There are sections talking about shooting portraits, street photography, landscapes, etc, but all they do is show his photos and explain how he shot them; there is no broader explanation of shooting black and white, as opposed to color.
The section on composition looks like it’s cribbed from another book, with specious things like the golden ratio, and is really quite useless; at least it’s not specific to black and white photos.The text is bland and boring – which could be in part because of the translation – and after reading about a quarter of the book, I skimmed the rest, looking at the photos, and reading some of the descriptions.
This is overall pretty useless for those who want to know more about shooting black and white pictures.
Black-and-White Photography Tips from Author Harold Davis Black-and-White Photography Tips Photos by Harold Davis Tips for Seeing in Black and White [PDF]
This item: The Art of Black and White Photography: Techniques for Creating Superb Images in a Digital Workflow
As I recently noted in my review of another Black and White digital book by Michael Freeman, I am not a huge fan of the “stars” method of review. I think this is a book that is worth the price for any photographer who (like I do) likes to learn by reading and likes to “get under the hood” a little bit, and wants to work with Black and White digital processing of their images.
Much like the Freeman book, this book is divided into 3 major sections. Freeman goes into some detail about B&W photography history comparing film to digital capture. Davis, instead, uses his first section more as a “philosophy of B&W shooting” piece.
Both are well done, but different. The second two sections in both books are similar, going first into the actual process of B&W conversion and processing, and then giving some creative advice, example and perhaps motivation.
I thought the first section in Davis’ book could be thinned by about 2/3. It just seems to repeat itself, and repeat itself. But then, maybe I just don’t “get” it. He also has a tendency toward “flowery” language.
At times it may be a bit overdone, and at least for me, I found myself noticing it, instead of the straightforward information it was trying to impart. But we all speak and write our own way – and to each his own.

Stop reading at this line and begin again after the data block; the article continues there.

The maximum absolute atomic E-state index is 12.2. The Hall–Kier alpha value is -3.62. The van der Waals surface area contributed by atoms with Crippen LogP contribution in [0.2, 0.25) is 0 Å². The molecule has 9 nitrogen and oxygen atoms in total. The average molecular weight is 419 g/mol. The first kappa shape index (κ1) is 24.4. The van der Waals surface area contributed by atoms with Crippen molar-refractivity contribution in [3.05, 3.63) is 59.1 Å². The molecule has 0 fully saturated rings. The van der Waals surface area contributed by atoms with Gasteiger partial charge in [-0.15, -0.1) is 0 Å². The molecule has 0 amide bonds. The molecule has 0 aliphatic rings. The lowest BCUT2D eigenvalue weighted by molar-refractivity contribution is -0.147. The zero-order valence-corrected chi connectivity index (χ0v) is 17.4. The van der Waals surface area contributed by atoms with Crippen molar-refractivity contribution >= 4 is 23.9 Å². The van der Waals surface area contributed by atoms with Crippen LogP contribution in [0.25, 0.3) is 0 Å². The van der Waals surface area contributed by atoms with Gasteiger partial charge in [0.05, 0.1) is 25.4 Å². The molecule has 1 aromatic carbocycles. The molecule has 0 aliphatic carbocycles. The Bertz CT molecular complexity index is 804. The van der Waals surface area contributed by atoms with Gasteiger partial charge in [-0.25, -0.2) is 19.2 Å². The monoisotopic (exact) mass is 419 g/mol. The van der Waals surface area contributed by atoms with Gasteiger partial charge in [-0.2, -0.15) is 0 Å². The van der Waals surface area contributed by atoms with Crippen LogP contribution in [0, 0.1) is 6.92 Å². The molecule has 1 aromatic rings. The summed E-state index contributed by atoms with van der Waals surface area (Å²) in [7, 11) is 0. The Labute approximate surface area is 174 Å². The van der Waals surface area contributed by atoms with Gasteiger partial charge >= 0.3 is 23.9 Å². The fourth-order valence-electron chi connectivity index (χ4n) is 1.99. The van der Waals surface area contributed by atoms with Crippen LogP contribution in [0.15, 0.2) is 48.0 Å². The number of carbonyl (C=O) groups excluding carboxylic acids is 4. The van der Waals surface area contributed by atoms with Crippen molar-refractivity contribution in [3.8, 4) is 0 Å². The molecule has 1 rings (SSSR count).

None of the criticism here should, in my opinion, deter a purchaser. This is a very good addition to my own library, and I learned (and will no doubt continue to learn) a lot from it.Once you get into the second section – which is really the meat of the book, the learning ramps up.
Davis does a great job – almost in a “cookbook” formula, of illustrating a number of ways to handle B&W conversion, along with the whys and hows. He gives – in most instances – a step by step explanation of how he does the processing (mostly in Photoshop) with enough information to see and accomplish the result, without getting into an “in-the-weeds” tutorial on Photoshop.
I like that. I will get, as he recommends, my Photoshop basics from other sources.I recommend this book and think it is well worth the price.
Black and white photography at times can reduce elements that are distracting in our composition by controlling the light and colors. Black and white can also hide noise problems due to high ISO usage. Here are a few examples of what I mean.The first photo is a night of San Francisco from Pier 7. If you do a search of pier 7 on google, you will find a lot of photos showing the skyline and the pier. Some of these photos may appear cluttered especially at night with all the colors and light from the building. However, I wanted to take a photo that showed more of the pier. By underexposing and converting to black and white, the distant skyline fades into the background, but the light from the foreground lights up the details of the pier. You can see the planks on the pier and the slabs of wood used on the benches. The without the skyline as a distraction, we can easily see the leading lines created by the lights.In the second photo example, this is a photo of San Francisco from Sausalito. The clouds are moving in as if rain is coming. For this photo, i wanted the clouds to be the center of attention. By converting to black and white, we can really see the clouds pop out. Normally, when we observe a scene where it is about to rain, we see the colors of the water, the colors of the buildings, bits of blue sky peaking through the clouds. When we remove the colors and convert to black and white, we see contrast. The strong contrast between the rain clouds, white clouds and the sun cutting through the sky creates a situation of high contrast. The high contrast gives the clouds that stunning pop in black and white.For the third photo, we can use black and white to hide color noise. The photo was shot at ISO 1600. So there was some noise. By converting it to black and white, the color noise becomes a fine grain reminiscent of film. This can be a great way to create elegant low light photos while giving it a film feel.